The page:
The sta­tus of Green tea as Super­food grows as a study finds it even abol­ishes bad breath. It’s already known that Green tea helps pre­vent can­cer and heart disease.

Green tea can help to beat bad breath, accord­ing to sci­en­tic research.  The study found that antiox­i­dants in the tea, called polyphe­nols, destroy a num­ber of com­pounds in the mouth that can lead to bad breath, tooth decay and even mouth ulcer.

The study from Israel’s Insti­tute of Tech­nol­ogy will add to green tea’s sta­tus as one of nature’s so-called “superfoods”.

Green is already said to help pre­vent can­cer and heart dis­ease and lower cho­les­terol – and even ward off Parkinson’s and Alzheimer’s.

Writ­ing in the Archives of Oral Biol­ogy, the sci­en­tists called for more stud­ies, adding: ‘All together, there is increas­ing inter­est in the health ben­e­fits of green tea in the field of oral health.’

Green tea is made from the same plant as black tea but processed in a dif­fer­ent way that means it retains less caf­feine and more polyphenols.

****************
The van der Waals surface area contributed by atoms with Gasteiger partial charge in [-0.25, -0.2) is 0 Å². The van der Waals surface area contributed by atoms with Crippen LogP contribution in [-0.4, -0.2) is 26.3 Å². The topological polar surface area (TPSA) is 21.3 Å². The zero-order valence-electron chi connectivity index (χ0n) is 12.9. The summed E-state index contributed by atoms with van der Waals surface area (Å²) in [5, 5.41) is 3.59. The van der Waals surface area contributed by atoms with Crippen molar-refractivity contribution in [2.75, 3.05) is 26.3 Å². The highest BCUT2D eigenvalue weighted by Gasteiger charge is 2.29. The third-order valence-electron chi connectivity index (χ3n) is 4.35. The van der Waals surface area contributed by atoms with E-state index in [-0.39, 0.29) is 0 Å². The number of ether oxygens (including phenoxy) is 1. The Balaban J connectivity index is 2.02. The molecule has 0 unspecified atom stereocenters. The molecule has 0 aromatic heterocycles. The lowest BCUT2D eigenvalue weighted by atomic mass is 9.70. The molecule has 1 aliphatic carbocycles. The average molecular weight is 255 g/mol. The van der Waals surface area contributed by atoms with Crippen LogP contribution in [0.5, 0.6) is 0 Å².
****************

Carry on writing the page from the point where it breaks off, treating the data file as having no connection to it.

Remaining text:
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It has been drunk in China and the Far East for thou­sands of years and is fast becom­ing pop­u­lar in Britain par­tic­u­larly because of its health benefits.

It is also more likely to be drunk with­out milk or sugar so it tends to con­tain fewer calo­ries too.

The study, pub­lished in the jour­nal Archives of Oral Biol­ogy, exam­ined the prop­er­ties of the polyphe­nol called epi­gal­lo­cat­e­chin 3 gal­late (EGCG) in par­tic­u­lar and reported:

Tea polyphe­nols pos­sess antivi­ral prop­er­ties, believed to help in pro­tec­tion from influenza. Addi­tion­ally green tea polyphe­nols can abol­ish hal­i­to­sis through mod­i­fi­ca­tion of odor­ant sul­phur com­po­nents. Oral cav­ity, oxida­tive stress and inflam­ma­tion con­se­quent to cig­a­rettes’ dele­te­ri­ous com­pounds may be reduced in the pres­ence of green tea polyphenols.

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